Motion picture photographic films have long used a carbon black-containing layer on the backside of the film. This backside layer provides both antihalation protection and antistatic properties. The carbon black is applied in an alkali-soluble binder that allows the layer to be removed by a process that involves soaking the film in alkali solution, scrubbing the backside layer, and rinsing with water. This carbon black removal process, which takes place prior to image development, is both tedious and environmentally undesirable since large quantities of water are utilized in this film processing step. In addition, in order to facilitate removal during film processing, the carbon black-containing layer is not highly adherent to the photographic film support and may dislodge during various film manufacturing operations such as film slitting and film perforating. Carbon black debris generated during these operations may become lodged on the photographic emulsion and cause image defects during subsequent exposure and film processing.

After removal of the carbon black-containing layer the film's antistatic properties are lost. Undesired static charge build-up can then occur on processed motion picture film when transported through printers, projectors or on rewind equipment. Although these high static charges can discharge they cannot cause static marks on the processed photographic film. However, the high static charges can attract dirt particles to the film surface. Once on the film surface, these dirt particles can create abrasion or scratches or, if sufficiently large, the dirt particles may be seen on the projected film image.

In U.S. Pat. No. 5,679,505, incorporated herein by reference, a motion picture print film is described which contains on the backside of the support, an antistatic layer and a protective overcoat. The protective overcoat is comprised of a polyurethane binder and a lubricant. The polyurethane binder has a tensile elongation to break of at least 50% and a Young's modulus measured at 2% elongation of at least 50000 lb/in2. The tough, flexible overcoat has excellent resistance to abrasion and scratching during manufacture, printing, and projection, while acting as an effective processing barrier for the underlying antistatic layer.

However, post-processing tar deposits and stain have been a problem with protective overcoats in motion picture film. This tar is derived mostly from polymeric oxidized developer. The present invention relates to eliminating tar pickup during processing by providing a very thin topcoat over the polyurethane layer. The topcoat is obtained by the coating and drying of a coating composition comprising an interpolymer containing at least two different segments; one of which is fluorinated and therefore oleophobic, the other of which is hydratable. The topcoat is effective at coverages so low that the excellent physical properties conferred upon the support by the polyurethane are retained.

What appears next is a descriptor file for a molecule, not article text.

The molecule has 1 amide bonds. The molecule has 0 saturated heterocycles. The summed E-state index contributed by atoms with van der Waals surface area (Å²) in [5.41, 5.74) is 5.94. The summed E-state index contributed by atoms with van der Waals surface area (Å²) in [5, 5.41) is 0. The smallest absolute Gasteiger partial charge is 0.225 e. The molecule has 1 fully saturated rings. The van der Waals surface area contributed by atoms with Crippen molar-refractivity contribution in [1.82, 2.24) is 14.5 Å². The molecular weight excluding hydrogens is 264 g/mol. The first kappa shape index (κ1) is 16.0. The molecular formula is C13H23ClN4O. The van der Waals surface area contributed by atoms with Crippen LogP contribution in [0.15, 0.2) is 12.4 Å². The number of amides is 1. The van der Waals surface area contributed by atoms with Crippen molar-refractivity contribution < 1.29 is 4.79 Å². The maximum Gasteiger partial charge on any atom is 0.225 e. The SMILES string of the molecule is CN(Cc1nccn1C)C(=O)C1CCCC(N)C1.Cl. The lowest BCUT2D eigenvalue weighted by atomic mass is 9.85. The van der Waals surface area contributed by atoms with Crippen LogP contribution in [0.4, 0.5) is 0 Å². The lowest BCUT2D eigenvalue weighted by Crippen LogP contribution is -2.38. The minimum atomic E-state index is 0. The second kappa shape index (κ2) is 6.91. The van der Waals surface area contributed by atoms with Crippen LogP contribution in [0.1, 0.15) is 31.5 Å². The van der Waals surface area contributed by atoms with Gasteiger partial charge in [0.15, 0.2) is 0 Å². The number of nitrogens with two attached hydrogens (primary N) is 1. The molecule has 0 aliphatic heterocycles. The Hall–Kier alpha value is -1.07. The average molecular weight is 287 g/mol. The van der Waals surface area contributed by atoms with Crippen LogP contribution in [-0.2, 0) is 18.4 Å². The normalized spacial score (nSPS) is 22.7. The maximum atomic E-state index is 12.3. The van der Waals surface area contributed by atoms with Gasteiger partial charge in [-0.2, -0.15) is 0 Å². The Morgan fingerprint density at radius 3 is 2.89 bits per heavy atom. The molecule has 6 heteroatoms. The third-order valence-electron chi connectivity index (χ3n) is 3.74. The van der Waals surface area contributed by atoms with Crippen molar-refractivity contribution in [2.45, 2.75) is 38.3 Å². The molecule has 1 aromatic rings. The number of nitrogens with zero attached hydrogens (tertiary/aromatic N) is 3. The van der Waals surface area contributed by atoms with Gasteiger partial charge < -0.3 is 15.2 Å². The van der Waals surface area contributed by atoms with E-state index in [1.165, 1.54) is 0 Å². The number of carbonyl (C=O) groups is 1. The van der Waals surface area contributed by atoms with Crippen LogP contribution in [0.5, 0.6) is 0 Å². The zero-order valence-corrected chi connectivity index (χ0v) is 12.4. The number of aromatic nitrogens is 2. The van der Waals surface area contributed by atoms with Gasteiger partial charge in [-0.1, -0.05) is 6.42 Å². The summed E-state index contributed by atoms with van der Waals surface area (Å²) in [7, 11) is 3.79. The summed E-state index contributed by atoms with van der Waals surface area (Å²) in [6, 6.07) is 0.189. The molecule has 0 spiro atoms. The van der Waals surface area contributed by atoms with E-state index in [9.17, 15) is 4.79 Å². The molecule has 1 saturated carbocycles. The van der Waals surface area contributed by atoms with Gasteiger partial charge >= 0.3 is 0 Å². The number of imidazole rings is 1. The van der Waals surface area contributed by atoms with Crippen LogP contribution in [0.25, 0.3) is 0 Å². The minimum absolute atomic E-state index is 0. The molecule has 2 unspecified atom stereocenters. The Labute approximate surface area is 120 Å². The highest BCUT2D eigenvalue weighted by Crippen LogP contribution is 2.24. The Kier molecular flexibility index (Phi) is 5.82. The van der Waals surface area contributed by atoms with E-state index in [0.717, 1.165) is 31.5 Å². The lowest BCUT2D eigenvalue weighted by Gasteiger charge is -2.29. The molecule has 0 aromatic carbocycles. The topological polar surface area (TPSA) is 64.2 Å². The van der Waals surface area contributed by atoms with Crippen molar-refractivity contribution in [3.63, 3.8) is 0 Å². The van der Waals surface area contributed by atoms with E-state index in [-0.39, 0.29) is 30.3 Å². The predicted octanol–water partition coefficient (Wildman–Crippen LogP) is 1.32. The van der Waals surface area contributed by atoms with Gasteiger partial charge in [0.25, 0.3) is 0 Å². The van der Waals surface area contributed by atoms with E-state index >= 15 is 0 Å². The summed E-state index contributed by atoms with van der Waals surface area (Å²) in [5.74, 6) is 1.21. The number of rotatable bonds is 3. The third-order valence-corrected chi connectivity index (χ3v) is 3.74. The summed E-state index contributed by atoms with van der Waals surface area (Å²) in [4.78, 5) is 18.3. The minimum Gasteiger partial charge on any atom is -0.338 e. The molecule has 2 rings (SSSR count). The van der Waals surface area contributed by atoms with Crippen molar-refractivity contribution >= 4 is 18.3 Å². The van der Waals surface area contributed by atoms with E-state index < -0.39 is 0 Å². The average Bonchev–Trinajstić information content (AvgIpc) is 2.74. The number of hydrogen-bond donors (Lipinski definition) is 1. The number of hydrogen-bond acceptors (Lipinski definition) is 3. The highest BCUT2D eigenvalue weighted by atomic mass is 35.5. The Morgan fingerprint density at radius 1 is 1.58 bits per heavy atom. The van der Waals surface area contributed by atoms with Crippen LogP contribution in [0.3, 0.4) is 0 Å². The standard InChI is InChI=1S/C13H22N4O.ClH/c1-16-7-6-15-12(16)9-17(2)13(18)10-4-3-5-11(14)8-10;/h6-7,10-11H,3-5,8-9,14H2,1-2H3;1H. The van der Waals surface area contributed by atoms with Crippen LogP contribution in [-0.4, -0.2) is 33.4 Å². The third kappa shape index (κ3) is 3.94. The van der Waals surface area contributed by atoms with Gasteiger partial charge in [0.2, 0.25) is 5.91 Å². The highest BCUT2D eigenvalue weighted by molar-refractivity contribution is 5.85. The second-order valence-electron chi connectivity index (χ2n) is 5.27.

SUMMARY OF THE INVENTION

The present invention is a motion picture film including a support having on one side thereof an antihalation undercoat and at least one silver halide emulsion layer. The motion picture film has on the opposite side thereof an antistatic layer and a protective overcoat. The protective overcoat includes a layer of a polyurethane binder having a tensile elongation to break of at least 50% and a Young's modulus measured at a 2% elongation of at least 50000 lb/in2, and a topcoat farthest from said support. The topcoat is an interpolymer having repeating units of A and B wherein A is a fluorine containing acrylate or methacrylate monomer and B is an ethylenically unsaturated monomer containing hydratable groups.

DETAILED DESCRIPTION OF THE INVENTION

The photographic film support materials used in the practice of this invention are synthetic high molecular weight polymeric materials. These support materials may be comprised of various polymeric films, but polyester and cellulose triacetate film supports, which are well known in the art, are preferred. The thickness of the support is not critical. Support thickness of 2 to 10 mils (0.002-0.010 inches) can be employed, for example, with very satisfactory results. The polyester support typically employs an undercoat or primer layer between the antistatic layer and the polyester support. Such undercoat layers are well known in the art and comprise, for example, a vinylidene chloride/methyl acrylate/itaconic acid terpolymer or vinylidene chloride/acrylonitrile/acrylic acid terpolymer as described in U.S. Pat. Nos. 2,627,088, 2,698,235, 2,698,240, 2,943,937, 3,143,421, 3,201,249, 3,271,178 and 3,501,301.

The antihalation undercoat used in this invention functions to prevent light from being reflected into the silver halide emulsion layer(s) and thereby causing an undesired spreading of the image which is known as halation. Any of the filter dyes known to the photographic art can be used in the present invention as a means of reducing halation. Thus, for example, water-soluble dyes can be used for this purpose. Such dyes should be incorporated in the antihalation undercoat with a mordant to prevent dye diffusion. Alternatively, and preferably, a solid particle filter dye is incorporated in the antihalation undercoat.

Useful water-soluble filter dyes for the purpose of this invention include the pyrazolone oxonol dyes of U.S. Pat. No. 2,274,782, the solubilized diaryl azo dyes of U.S. Pat. No. 2,956,879, the solubilized styryl and butadienyl dyes of U.S. Pat. Nos. 3,423,207 and 3,384,487, the merocyanine dyes of U.S. Pat. No. 2,527,583, the merocyanine and oxonol dyes of U.S. Pat. Nos. 3,486,897, 3,652,284 and 3,718,472, the enamino hemioxonol dyes of U.S. Pat. No. 3,976,661, the cyanomethyl sulfone-derived merocyanines of U.S. Pat. No. 3,723,154, the thiazolidones, benzotriazoles, and thiazolothiazoles of U.S. Pat. Nos. 2,739,888, 3,253,921, 3,250,617, and 2,739,971, the triazoles of U.S. Pat. No. 3,004,896, and the hemioxonols of U.S. Pat. Nos. 34,215,597 and 4,045, 229. Useful mordants are described, for example, in U.S. Pat. Nos. 3,282,699, 3,455,693, 3,438,779, and 3,795,519.